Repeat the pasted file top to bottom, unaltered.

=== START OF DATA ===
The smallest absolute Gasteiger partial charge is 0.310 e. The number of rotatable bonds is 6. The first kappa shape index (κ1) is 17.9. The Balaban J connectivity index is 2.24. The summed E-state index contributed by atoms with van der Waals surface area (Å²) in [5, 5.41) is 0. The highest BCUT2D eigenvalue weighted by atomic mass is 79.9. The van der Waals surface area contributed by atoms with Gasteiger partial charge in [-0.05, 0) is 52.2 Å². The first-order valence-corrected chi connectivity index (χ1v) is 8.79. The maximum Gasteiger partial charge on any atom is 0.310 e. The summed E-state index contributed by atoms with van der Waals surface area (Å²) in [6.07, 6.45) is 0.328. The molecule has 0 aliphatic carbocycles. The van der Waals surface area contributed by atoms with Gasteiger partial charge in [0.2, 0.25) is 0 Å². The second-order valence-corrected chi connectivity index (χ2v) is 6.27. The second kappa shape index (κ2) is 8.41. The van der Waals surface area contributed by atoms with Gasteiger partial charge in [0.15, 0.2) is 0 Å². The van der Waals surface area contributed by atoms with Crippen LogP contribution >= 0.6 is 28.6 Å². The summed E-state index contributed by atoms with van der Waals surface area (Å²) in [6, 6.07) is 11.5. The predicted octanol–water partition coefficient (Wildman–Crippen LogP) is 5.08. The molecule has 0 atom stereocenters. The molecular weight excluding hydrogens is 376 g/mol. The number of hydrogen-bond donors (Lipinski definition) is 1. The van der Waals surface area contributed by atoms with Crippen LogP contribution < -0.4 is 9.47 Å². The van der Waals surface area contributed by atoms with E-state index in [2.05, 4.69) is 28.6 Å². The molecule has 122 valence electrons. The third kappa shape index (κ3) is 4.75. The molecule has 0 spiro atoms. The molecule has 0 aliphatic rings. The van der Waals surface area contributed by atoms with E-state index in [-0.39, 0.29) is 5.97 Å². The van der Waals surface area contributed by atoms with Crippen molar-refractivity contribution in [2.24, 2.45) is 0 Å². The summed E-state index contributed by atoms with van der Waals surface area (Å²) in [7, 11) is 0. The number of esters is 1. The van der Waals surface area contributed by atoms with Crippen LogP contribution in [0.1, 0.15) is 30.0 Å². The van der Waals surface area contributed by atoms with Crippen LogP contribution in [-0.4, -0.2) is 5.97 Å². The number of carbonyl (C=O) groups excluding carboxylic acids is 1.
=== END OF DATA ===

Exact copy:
The smallest absolute Gasteiger partial charge is 0.310 e. The number of rotatable bonds is 6. The first kappa shape index (κ1) is 17.9. The Balaban J connectivity index is 2.24. The summed E-state index contributed by atoms with van der Waals surface area (Å²) in [5, 5.41) is 0. The highest BCUT2D eigenvalue weighted by atomic mass is 79.9. The van der Waals surface area contributed by atoms with Gasteiger partial charge in [-0.05, 0) is 52.2 Å². The first-order valence-corrected chi connectivity index (χ1v) is 8.79. The maximum Gasteiger partial charge on any atom is 0.310 e. The summed E-state index contributed by atoms with van der Waals surface area (Å²) in [6.07, 6.45) is 0.328. The molecule has 0 aliphatic carbocycles. The van der Waals surface area contributed by atoms with Gasteiger partial charge in [0.2, 0.25) is 0 Å². The second-order valence-corrected chi connectivity index (χ2v) is 6.27. The second kappa shape index (κ2) is 8.41. The van der Waals surface area contributed by atoms with Gasteiger partial charge in [0.15, 0.2) is 0 Å². The van der Waals surface area contributed by atoms with Crippen LogP contribution >= 0.6 is 28.6 Å². The summed E-state index contributed by atoms with van der Waals surface area (Å²) in [6, 6.07) is 11.5. The predicted octanol–water partition coefficient (Wildman–Crippen LogP) is 5.08. The molecule has 0 atom stereocenters. The molecular weight excluding hydrogens is 376 g/mol. The number of hydrogen-bond donors (Lipinski definition) is 1. The van der Waals surface area contributed by atoms with Crippen LogP contribution < -0.4 is 9.47 Å². The van der Waals surface area contributed by atoms with E-state index in [2.05, 4.69) is 28.6 Å². The molecule has 122 valence electrons. The third kappa shape index (κ3) is 4.75. The molecule has 0 spiro atoms. The molecule has 0 aliphatic rings. The van der Waals surface area contributed by atoms with E-state index in [-0.39, 0.29) is 5.97 Å². The van der Waals surface area contributed by atoms with Crippen molar-refractivity contribution in [2.24, 2.45) is 0 Å². The summed E-state index contributed by atoms with van der Waals surface area (Å²) in [7, 11) is 0. The number of esters is 1. The van der Waals surface area contributed by atoms with Crippen LogP contribution in [0.1, 0.15) is 30.0 Å². The van der Waals surface area contributed by atoms with Crippen LogP contribution in [-0.4, -0.2) is 5.97 Å². The number of carbonyl (C=O) groups excluding carboxylic acids is 1.